But, it can be an arduous and thankless job, and one of the biggest difficulties teachers face is motivating their students. This is one of the topics you deal with early on in your book.
Could you please give our readers perhaps an illustration of the importance that the motivation of students is to their learning the subjects the teachers are trying to teach, and suggest a couple of examples of ways teachers can reach unmotivated students?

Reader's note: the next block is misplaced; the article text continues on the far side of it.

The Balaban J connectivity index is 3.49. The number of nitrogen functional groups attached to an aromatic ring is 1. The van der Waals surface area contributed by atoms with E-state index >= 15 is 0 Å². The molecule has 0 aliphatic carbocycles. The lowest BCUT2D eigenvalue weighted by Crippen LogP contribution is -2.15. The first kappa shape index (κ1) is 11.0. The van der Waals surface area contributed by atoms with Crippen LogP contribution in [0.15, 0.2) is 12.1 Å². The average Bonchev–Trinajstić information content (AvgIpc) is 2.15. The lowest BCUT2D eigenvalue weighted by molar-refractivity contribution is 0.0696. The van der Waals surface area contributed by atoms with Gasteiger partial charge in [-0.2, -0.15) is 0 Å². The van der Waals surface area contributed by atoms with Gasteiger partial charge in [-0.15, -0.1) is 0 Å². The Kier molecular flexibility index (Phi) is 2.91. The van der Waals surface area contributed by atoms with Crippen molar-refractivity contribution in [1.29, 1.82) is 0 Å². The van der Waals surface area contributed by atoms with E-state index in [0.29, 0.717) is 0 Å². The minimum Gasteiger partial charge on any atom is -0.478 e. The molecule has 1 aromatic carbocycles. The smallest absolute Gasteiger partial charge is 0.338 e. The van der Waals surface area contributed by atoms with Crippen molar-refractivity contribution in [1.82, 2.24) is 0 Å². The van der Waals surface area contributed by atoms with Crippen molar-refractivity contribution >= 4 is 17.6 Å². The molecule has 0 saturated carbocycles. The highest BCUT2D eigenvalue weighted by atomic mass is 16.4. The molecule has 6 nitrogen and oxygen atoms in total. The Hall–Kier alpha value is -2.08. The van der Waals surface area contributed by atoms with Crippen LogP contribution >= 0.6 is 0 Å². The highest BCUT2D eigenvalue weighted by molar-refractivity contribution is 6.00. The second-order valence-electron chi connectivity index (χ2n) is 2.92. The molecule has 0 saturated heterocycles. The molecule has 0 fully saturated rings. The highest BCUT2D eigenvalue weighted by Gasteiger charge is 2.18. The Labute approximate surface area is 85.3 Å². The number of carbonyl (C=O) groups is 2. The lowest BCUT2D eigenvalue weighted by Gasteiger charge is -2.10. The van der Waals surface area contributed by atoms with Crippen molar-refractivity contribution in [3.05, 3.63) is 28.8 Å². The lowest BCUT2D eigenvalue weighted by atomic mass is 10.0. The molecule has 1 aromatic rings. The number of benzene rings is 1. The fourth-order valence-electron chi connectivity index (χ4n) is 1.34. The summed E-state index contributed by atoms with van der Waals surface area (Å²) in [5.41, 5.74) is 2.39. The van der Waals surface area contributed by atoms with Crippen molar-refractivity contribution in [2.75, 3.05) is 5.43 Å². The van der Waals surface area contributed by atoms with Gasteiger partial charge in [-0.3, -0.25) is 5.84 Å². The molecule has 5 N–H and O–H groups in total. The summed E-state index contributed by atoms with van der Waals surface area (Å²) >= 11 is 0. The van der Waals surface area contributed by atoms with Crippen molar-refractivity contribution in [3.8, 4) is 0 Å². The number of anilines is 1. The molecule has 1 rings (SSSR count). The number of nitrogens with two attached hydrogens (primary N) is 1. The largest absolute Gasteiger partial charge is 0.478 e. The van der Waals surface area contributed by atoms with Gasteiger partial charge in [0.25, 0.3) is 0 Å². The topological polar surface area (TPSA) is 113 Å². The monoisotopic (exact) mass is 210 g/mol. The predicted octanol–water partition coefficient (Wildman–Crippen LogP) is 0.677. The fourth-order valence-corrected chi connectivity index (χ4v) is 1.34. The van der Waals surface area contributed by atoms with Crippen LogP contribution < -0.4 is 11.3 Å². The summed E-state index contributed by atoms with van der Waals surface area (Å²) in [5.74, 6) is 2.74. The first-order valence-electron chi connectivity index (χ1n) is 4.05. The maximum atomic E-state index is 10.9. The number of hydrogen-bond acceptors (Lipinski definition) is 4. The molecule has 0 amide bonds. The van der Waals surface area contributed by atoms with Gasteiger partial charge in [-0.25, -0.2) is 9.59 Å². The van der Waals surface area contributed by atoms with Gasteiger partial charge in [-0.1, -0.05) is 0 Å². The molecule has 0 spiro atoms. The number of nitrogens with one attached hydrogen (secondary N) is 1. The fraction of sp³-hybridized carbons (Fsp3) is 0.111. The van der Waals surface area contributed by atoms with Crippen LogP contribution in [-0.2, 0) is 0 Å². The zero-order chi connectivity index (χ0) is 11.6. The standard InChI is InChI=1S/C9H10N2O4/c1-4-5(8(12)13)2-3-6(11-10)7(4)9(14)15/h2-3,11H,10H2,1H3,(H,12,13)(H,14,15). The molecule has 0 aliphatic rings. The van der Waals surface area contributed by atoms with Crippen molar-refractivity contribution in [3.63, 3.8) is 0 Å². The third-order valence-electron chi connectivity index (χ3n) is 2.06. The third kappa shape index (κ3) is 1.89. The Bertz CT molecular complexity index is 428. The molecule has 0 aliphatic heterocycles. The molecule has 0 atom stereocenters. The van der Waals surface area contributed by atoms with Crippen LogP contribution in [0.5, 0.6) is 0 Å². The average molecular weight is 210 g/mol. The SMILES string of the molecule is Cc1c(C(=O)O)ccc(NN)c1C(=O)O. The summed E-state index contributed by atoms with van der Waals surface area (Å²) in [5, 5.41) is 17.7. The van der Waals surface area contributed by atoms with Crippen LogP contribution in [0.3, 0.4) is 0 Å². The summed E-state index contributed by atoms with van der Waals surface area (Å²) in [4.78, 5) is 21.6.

Hank Warren: Students must be actively engaged in order for learning to occur. All teachers use basic tactics such as grades, phone calls home, etc., but two larger concepts that I like to employ concern self-respect and making the most of each day. My school administration hangs slogans throughout the building concerning the need for students to respect each other, teachers, property, etc., but they never address self-respect. If you don’t have self-respect, how can you possibly give respect? Choosing not to make the most of your capabilities and do your best displays the ultimate lack of self-respect. One of my favorite topics for discussion concerns the question of self-like. It’s something few of us ever honestly think about. If there are things you don’t like about yourself, only you can change them. You can’t expect others to like and respect you if you don’t like and respect yourself. Directly tied to this is the importance of making the most of each day. What you are doing with your life is what you are doing today—not some far off time in the future. I explain to students that, even though they have very little control over most of what occurs in the course of the school day, the one thing they can be in charge of is how they react and interact with each circumstance. I regularly point out that there is no such thing as a bad day. There may be a bad moment or occurrence, but that only becomes a “bad day” if you allow it to. You have the power to restart your day at any moment; fifty times if necessary. By making the most of today, you are making the most of your life.